Academic journal article
By House, J. Daniel
International Journal of Instructional Media , Vol. 29, No. 4
Several innovative approaches to instructional design have been proposed to meet the changing needs of schools and to incorporate current knowledge about learners' characteristics. Hawley (1997) has presented a systematic method for implementing broad-based modifications to school systems or districts that includes the involvement of facilitators, a design team, and stakeholders and articulates methods for designing new systems based on a vision for the transformed system. In a discussion of current instructional theories, the importance of several strategies were discussed (Reigeluth & Squire, 1998). These strategies included the role of open learning environments where learners solve problems in naturalistic contexts and progress toward their own learning goals, and problem-based learning situations that build upon current knowledge of cognitive processes. Further, the role of individual differences, such as cognitive style, for academic achievement has been explored (Clariana, 1997; Luk, 1998) and a method for designing flexible instructional modules has been developed (Nikolova & Collis, 1998). In addition to cognitive style, another learner characteristic that has been given consideration is motivation. Main (1993) has discussed the need to include students' affective characteristics when designing instruction while Spitzer (1996) presented several factors that can motivate students to achieve higher levels of learning outcomes. The importance of student attitudes and beliefs for effective learning experiences has been discussed (Romiszowski, 1989) while students' affective characteristics (motivation, attitudes, and values) were included as components of a cognitive system for an educational learning model (Tennyson, 1992). Consequently, it can be seen that student beliefs and attitudes are critical considerations when developing effective instructional experiences.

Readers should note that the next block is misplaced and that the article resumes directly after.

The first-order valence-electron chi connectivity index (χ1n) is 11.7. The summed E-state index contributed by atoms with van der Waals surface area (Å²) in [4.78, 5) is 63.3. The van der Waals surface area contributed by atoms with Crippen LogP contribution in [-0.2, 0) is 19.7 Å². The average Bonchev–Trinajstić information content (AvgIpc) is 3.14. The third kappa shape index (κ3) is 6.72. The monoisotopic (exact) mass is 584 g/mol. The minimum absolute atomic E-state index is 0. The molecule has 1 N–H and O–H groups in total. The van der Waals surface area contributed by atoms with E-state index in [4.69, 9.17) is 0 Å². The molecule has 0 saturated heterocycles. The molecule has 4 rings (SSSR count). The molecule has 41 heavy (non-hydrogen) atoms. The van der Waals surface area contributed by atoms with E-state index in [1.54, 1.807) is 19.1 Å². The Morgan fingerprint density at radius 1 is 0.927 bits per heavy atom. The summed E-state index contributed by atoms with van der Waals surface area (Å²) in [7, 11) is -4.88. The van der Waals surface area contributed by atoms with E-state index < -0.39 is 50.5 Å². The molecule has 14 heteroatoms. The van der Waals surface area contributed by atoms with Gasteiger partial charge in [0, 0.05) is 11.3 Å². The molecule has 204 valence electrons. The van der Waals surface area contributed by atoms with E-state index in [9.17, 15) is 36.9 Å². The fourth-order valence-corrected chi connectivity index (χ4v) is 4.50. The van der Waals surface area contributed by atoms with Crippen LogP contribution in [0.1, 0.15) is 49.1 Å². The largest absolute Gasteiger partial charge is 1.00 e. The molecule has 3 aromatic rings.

Several instructional practices have been used to improve student achievement in science and mathematics and to enhance student motivation for continued learning in those fields. For instance, the use of an instructional video for teaching health care topics resulted in improved student knowledge of disease characteristics and transmission (Lawless, Brown, & Cartter, 1997). Similarly, computer simulations have been developed for teaching several different science content areas such as earth science (Kelly, 1997-1998), introductory chemistry (Dix, Allendoerfer, Jones, Lacey, & Laurenzi, 1995-1996), and biological sciences (Ngai & Chan, 1997-1998; Zirkel & Kirkel, 1997). In addition, several innovative instructional programs have been designed to provide elementary and secondary school-aged students with hands-on opportunities to learn science material and laboratory techniques. In a program conducted by the University of California (San Francisco), medical students visit sixth-grade classrooms in San Francisco and provide instruction on topics related to health and biological sciences (Doyle, 1999). The sixth-grade students are given opportunities to conduct small-group investigations with the goal of enhancing student interest in science (Doyle, 1999). Similar results have been observed for middle school and high school students who are given laboratory bench instruction at the Boston University School of Medicine (DeRosa & Phillips, 1999); students who participated in the program indicated that their laboratory experiences produced higher levels of interest in medicine. In a program coordinated by the University of California (Los Angeles), high school students and teachers in Los Angeles are included in the use of integrated science learning and technology use (Palacio-Cayetano, Kanowith-Klein, & Stevens, 1999). This program incorporates goals for improved student problem-solving skills and science knowledge, with the longer-range goal of increased involvement in science careers. …